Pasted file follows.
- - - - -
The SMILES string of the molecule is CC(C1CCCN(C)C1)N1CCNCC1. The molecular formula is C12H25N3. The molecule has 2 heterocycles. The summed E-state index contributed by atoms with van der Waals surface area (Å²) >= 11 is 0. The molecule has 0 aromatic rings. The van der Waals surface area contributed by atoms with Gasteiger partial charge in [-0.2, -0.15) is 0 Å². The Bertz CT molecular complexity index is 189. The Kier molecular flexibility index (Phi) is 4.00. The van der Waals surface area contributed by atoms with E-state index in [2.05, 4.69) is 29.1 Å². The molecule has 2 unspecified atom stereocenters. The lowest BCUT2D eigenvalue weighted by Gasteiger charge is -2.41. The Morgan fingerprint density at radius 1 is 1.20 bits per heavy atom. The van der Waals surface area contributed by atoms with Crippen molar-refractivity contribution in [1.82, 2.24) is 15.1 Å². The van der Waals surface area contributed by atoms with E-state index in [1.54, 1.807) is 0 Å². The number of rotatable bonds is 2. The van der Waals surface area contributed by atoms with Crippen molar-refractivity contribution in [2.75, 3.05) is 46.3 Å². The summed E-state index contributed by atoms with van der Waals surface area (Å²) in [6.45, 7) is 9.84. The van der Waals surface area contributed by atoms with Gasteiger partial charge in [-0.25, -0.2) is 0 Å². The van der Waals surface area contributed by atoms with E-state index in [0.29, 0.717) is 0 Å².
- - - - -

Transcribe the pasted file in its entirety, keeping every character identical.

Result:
The SMILES string of the molecule is CC(C1CCCN(C)C1)N1CCNCC1. The molecular formula is C12H25N3. The molecule has 2 heterocycles. The summed E-state index contributed by atoms with van der Waals surface area (Å²) >= 11 is 0. The molecule has 0 aromatic rings. The van der Waals surface area contributed by atoms with Gasteiger partial charge in [-0.2, -0.15) is 0 Å². The Bertz CT molecular complexity index is 189. The Kier molecular flexibility index (Phi) is 4.00. The van der Waals surface area contributed by atoms with E-state index in [2.05, 4.69) is 29.1 Å². The molecule has 2 unspecified atom stereocenters. The lowest BCUT2D eigenvalue weighted by Gasteiger charge is -2.41. The Morgan fingerprint density at radius 1 is 1.20 bits per heavy atom. The van der Waals surface area contributed by atoms with Crippen molar-refractivity contribution in [1.82, 2.24) is 15.1 Å². The van der Waals surface area contributed by atoms with E-state index in [1.54, 1.807) is 0 Å². The number of rotatable bonds is 2. The van der Waals surface area contributed by atoms with Crippen molar-refractivity contribution in [2.75, 3.05) is 46.3 Å². The summed E-state index contributed by atoms with van der Waals surface area (Å²) in [6.45, 7) is 9.84. The van der Waals surface area contributed by atoms with Gasteiger partial charge in [-0.25, -0.2) is 0 Å². The van der Waals surface area contributed by atoms with E-state index in [0.29, 0.717) is 0 Å².